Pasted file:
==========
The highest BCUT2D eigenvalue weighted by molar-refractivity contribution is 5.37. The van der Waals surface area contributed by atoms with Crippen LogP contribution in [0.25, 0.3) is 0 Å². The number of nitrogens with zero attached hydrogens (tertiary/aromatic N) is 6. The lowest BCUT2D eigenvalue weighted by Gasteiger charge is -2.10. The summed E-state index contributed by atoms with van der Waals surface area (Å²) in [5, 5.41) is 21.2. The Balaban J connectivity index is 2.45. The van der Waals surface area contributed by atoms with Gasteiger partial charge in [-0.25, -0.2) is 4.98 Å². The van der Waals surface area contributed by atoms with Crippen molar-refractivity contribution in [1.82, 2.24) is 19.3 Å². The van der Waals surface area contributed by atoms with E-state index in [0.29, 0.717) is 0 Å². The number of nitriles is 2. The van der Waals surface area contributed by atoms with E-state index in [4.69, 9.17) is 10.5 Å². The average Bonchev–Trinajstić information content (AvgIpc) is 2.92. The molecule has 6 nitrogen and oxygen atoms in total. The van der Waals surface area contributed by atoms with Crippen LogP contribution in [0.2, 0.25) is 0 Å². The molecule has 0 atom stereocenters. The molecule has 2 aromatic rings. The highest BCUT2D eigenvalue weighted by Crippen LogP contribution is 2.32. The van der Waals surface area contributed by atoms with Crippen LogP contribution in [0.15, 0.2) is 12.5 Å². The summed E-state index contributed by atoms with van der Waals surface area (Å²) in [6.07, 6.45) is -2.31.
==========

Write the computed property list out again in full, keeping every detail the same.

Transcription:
The highest BCUT2D eigenvalue weighted by molar-refractivity contribution is 5.37. The van der Waals surface area contributed by atoms with Crippen LogP contribution in [0.25, 0.3) is 0 Å². The number of nitrogens with zero attached hydrogens (tertiary/aromatic N) is 6. The lowest BCUT2D eigenvalue weighted by Gasteiger charge is -2.10. The summed E-state index contributed by atoms with van der Waals surface area (Å²) in [5, 5.41) is 21.2. The Balaban J connectivity index is 2.45. The van der Waals surface area contributed by atoms with Gasteiger partial charge in [-0.25, -0.2) is 4.98 Å². The van der Waals surface area contributed by atoms with Crippen molar-refractivity contribution in [1.82, 2.24) is 19.3 Å². The van der Waals surface area contributed by atoms with E-state index in [0.29, 0.717) is 0 Å². The number of nitriles is 2. The van der Waals surface area contributed by atoms with E-state index in [4.69, 9.17) is 10.5 Å². The average Bonchev–Trinajstić information content (AvgIpc) is 2.92. The molecule has 6 nitrogen and oxygen atoms in total. The van der Waals surface area contributed by atoms with Crippen LogP contribution in [0.2, 0.25) is 0 Å². The molecule has 0 atom stereocenters. The molecule has 2 aromatic rings. The highest BCUT2D eigenvalue weighted by Crippen LogP contribution is 2.32. The van der Waals surface area contributed by atoms with Crippen LogP contribution in [0.15, 0.2) is 12.5 Å². The summed E-state index contributed by atoms with van der Waals surface area (Å²) in [6.07, 6.45) is -2.31.